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TSA Agents Visit Travel Writers Who Posted Security Directive
Posted By admin On December 30, 2009 @ 8:37 pm In Featured Stories,Old Infowars Posts Style | Comments Disabled
December 30, 2009
|TSA Special Agent John Enright, left, speaks to Steven Frischling outside the blogger’s home in Niantic, Connecticut, after returning Frischling’s laptop Wednesday. Photo: Thomas Cain/Wired.com|
Wired reports today that two bloggers who posted new airport search procedures in the wake of the exaggerated underwear bomber fiasco received home visits from Transportation Security Administration agents.
“Special agents from the TSA’s Office of Inspection interrogated two U.S. bloggers, one of them an established travel columnist, and served them each with a civil subpoena demanding information on the anonymous source that provided the TSA document.” writes Kim Zetter on the Threat Level section of the Wired website.
“They’re saying it’s a security document but it was sent to every airport and airline,” blogger Steven Frischling told Wired. “It was sent to Islamabad, to Riyadh and to Nigeria. So they’re looking for information about a security document sent to 10,000-plus people internationally. You can’t have a right to expect privacy after that.”
TSA official Suzanne Trevino said security directives “are not for public disclosure.”
Frischling said the agents who showed up at his home were armed and threatened him with a criminal search warrant if he didn’t provide the name of his source. He said they threatened to get him fired from his KLM Royal Dutch Airlines job and also said they would get him designated as a security risk, which would make it difficult for him to travel. Frischling is a photographer and freelance writer.
Infowars posted the document on December 28 after it appeared on the Gizmodo website. The Department of Homeland Security memo instructs TSA employees to perform pat-downs “concentrating on upper legs and torso” of all passengers at airport boarding gates. “Physically inspect 100 percent of all passenger accessible property at the boarding gate prior to boarding, with focus on syringes being transported along with powders and/or liquids.” Heads of State or Heads of Government are exempt from the measures, according to the document.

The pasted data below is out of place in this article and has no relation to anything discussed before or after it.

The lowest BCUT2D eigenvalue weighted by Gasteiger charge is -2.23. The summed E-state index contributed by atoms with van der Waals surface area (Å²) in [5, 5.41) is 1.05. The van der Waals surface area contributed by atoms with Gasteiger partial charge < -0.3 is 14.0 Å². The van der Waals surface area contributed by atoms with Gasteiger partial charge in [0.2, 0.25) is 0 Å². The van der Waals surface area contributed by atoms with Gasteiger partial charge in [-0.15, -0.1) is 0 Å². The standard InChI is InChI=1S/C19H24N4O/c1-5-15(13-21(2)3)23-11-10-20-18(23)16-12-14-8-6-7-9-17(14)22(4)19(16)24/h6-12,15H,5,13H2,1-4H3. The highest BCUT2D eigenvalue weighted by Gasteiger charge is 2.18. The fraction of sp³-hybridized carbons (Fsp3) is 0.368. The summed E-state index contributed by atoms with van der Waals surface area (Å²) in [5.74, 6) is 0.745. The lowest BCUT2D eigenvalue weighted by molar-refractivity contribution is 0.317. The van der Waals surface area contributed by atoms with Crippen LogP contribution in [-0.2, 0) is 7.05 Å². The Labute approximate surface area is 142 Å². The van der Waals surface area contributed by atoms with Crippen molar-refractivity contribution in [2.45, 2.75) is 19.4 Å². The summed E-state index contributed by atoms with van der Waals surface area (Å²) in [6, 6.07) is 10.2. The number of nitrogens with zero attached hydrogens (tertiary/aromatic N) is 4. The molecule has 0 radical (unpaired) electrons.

[efoods]TSA agents also visited Chris Elliot, a travel journalist who writes a regular column for The Washington Post. “Chris is the other journalist who received and published a copy of the TSA’s Security Directive SD-1544-09-06,” writes Frischling on his blog.
“Chris and I have conversed many times before, however this phone call began by him asking me if any Federal Agents had visited me from the Department of Homeland Security this evening, as he had just been visited by a TSA Special Agent,” Frischling explains. “Moments after my call with Chris ended a sedan pulled in front of my house and two US Transportation Security Administration Special Agents were at my door with some questions and paperwork for me. I sent two of my kids upstairs, and like Chris I was served a subpoena by the Department of Homeland Security to disclose who sent me the contents of SD-1544-09-06.”
“We had just put the kids in the bathtub when Special Agent Robert Flaherty knocked on my front door with a subpoena. He was very polite, and used ‘sir’ a lot, and he said he just wanted a name: Who sent me the security directive?” explains Elliot on his blog.
The subpoena commands Elliot “to produce and permit inspection and copying of the records” in his possession related to “TSA Security Directive 1544-09-06 dated December 25, 2009.”
“Any person who neglects or refuses to produce records in obedience to this subpoena is subject to fines under Title 18, United States Code, imprisonment for not more than one year, or both, 49 U.S.C § 46313,” the subpoena concludes.
“So if I’m reading this correctly, the TSA wants me to tell them who gave me the security directive,” writes Elliot. “I told Flaherty I’d call my attorney and get back to him.”
“We are a free society, knowledge is power and informing the masses allows for public conversation and collective understanding,” Steven Frischling notes. “You can agree or disagree, but you need information to know if you want to agree or disagree. My goal is to inform and help people better understand what is happening, as well as allow them to form their own opinions.”
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